For years, Oregon’s primary legislative device for compelling prompt settlement of insurance claims has been the availability of an attorney fee award for insureds who recover more than the amount tendered by an insurer within six months of the proof of loss in a lawsuit seeking coverage under ORS 742.061. Prior to the decision in Long v. Farmers Ins. Co. of Oregon, 360 Or 791 (2017), most believed that an insured had to actually obtain a judgment awarding monetary damages in the suit seeking coverage to be entitled attorney fees. However, in Long, the Oregon Supreme Court identified a new way that an insured can obtain an attorney fee award under ORS 742.061, which can apply even if the insured does not prevail in the suit seeking additional coverage.
In Long, the insured submitted a claim under a homeowner’s policy due to a water leak. Farmers promptly paid about $3,000 to the insured for the actual cash value of the claim. Shortly thereafter, the insured submitted estimates indicating that his ACV claim was worth more than $3,000. However, no further payments were made at that time.
About two years later, the insured filed suit against Farmers seeking additional ACV coverage. Farmers subsequently issued two voluntary ACV claim payments following a court-ordered appraisal. On the eve of trial, the insured submitted a proof of loss for his replacement cost claims. Farmers adjusted and paid the RCV claim three days later.
The verdict rendered by the court after trial found that the insured was owed less for his claim than what he received from Farmers before the suit was filed. Accordingly, judgment in favor of Farmers was entered. Nevertheless, the insured filed a petition seeking an award of attorney fees under ORS 742.061. In that petition, the insured argued that he was entitled to an attorney fee award because he “recovered” more than was timely tendered by Farmers based on the voluntary payments issued after the suit was filed. The trial court denied the insured’s petition because it believed that the insured had to obtain a judgment awarding monetary damages to be entitled to attorney fees under ORS 742.061.
On review, the Oregon Supreme Court decided that the “recovery” which must exceed the amount of any timely tenders made by an insurer does not need to be based on a judgment entered in favor of the insured. Accordingly, the Court held that voluntary payments given during litigation can qualify as a “recovery” which triggers entitlement to an attorney fee award under ORS 742.061.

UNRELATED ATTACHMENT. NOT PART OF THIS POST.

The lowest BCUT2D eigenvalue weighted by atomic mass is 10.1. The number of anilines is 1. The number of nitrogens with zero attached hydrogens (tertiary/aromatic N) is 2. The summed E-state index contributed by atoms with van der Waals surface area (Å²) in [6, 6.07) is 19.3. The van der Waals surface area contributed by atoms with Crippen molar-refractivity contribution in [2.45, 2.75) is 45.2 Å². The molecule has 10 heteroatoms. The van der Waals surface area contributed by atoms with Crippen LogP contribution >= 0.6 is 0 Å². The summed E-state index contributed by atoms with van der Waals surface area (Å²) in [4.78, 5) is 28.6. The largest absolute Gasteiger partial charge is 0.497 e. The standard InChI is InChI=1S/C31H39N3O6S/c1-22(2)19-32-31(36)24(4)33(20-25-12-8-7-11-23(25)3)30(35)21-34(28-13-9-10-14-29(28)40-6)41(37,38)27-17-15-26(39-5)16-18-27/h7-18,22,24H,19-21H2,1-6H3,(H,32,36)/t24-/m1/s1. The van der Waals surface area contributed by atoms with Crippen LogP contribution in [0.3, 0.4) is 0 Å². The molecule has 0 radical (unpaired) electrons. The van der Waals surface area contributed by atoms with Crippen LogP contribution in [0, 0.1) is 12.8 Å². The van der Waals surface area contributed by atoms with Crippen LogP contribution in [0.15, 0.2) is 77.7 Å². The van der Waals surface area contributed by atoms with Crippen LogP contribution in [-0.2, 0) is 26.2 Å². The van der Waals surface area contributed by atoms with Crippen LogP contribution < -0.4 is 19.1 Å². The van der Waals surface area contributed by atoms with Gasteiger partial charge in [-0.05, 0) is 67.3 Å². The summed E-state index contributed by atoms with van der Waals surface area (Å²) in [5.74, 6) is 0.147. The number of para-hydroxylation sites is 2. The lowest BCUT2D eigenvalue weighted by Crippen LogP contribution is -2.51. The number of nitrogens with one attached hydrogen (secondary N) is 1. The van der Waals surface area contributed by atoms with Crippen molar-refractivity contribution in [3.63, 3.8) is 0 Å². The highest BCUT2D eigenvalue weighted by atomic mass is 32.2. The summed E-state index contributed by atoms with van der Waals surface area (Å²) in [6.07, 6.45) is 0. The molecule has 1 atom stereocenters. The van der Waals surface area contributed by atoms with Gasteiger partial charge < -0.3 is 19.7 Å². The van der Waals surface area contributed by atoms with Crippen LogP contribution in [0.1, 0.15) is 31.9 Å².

In this case, the Court held that the insured was entitled to an attorney fee award for the work performed by his attorneys up until the time he received the additional ACV claim payments. However, the Court also ruled that the insured was not entitled to any further attorney fees because Farmers paid the RCV claim just days after that claim was submitted and the insured did not recover any more at trial than was timely tendered by Farmers.
The Long case reiterates the importance of determining and paying the full value of a claim within six months of the claim submission because it establishes that subsequent claim payments made during litigation will result in at least some attorney fee exposure. See also Jones v. Nava, 264 Or App 235, 240-241 (2014) (confirming that tenders must be made within six months of proof of loss to avoid attorney fee exposure, even if untimely tender exceeding ultimate recovery is given prior to filing of action). However, the decision is not completely adverse to insurers because it also confirms that the requirements for an attorney fee award must be separately met for each claim submitted, even if claims arise from the same loss.
If you have any questions about this case or how it may affect any of your pending or future claims, do not hesitate to contact our office.